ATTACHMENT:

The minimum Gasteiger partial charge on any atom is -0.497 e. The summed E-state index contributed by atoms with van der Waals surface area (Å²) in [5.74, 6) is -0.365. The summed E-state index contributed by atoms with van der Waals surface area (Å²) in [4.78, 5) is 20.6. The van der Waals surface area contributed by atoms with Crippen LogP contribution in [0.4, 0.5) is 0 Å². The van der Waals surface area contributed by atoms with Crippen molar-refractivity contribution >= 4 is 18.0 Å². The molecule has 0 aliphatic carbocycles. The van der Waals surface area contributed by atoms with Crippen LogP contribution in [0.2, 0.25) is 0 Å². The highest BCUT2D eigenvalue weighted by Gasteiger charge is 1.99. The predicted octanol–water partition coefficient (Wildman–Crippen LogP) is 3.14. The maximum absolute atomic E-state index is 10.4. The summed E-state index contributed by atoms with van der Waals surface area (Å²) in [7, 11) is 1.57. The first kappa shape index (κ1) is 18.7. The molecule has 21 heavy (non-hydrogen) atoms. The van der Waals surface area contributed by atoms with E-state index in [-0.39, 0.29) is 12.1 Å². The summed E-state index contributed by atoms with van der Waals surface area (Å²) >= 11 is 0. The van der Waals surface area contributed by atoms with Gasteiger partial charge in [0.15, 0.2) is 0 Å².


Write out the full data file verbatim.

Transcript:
The minimum Gasteiger partial charge on any atom is -0.497 e. The summed E-state index contributed by atoms with van der Waals surface area (Å²) in [5.74, 6) is -0.365. The summed E-state index contributed by atoms with van der Waals surface area (Å²) in [4.78, 5) is 20.6. The van der Waals surface area contributed by atoms with Crippen LogP contribution in [0.4, 0.5) is 0 Å². The van der Waals surface area contributed by atoms with Crippen molar-refractivity contribution >= 4 is 18.0 Å². The molecule has 0 aliphatic carbocycles. The van der Waals surface area contributed by atoms with Crippen LogP contribution in [0.2, 0.25) is 0 Å². The highest BCUT2D eigenvalue weighted by Gasteiger charge is 1.99. The predicted octanol–water partition coefficient (Wildman–Crippen LogP) is 3.14. The maximum absolute atomic E-state index is 10.4. The summed E-state index contributed by atoms with van der Waals surface area (Å²) in [7, 11) is 1.57. The first kappa shape index (κ1) is 18.7. The molecule has 21 heavy (non-hydrogen) atoms. The van der Waals surface area contributed by atoms with E-state index in [-0.39, 0.29) is 12.1 Å². The summed E-state index contributed by atoms with van der Waals surface area (Å²) >= 11 is 0. The van der Waals surface area contributed by atoms with Gasteiger partial charge in [0.15, 0.2) is 0 Å².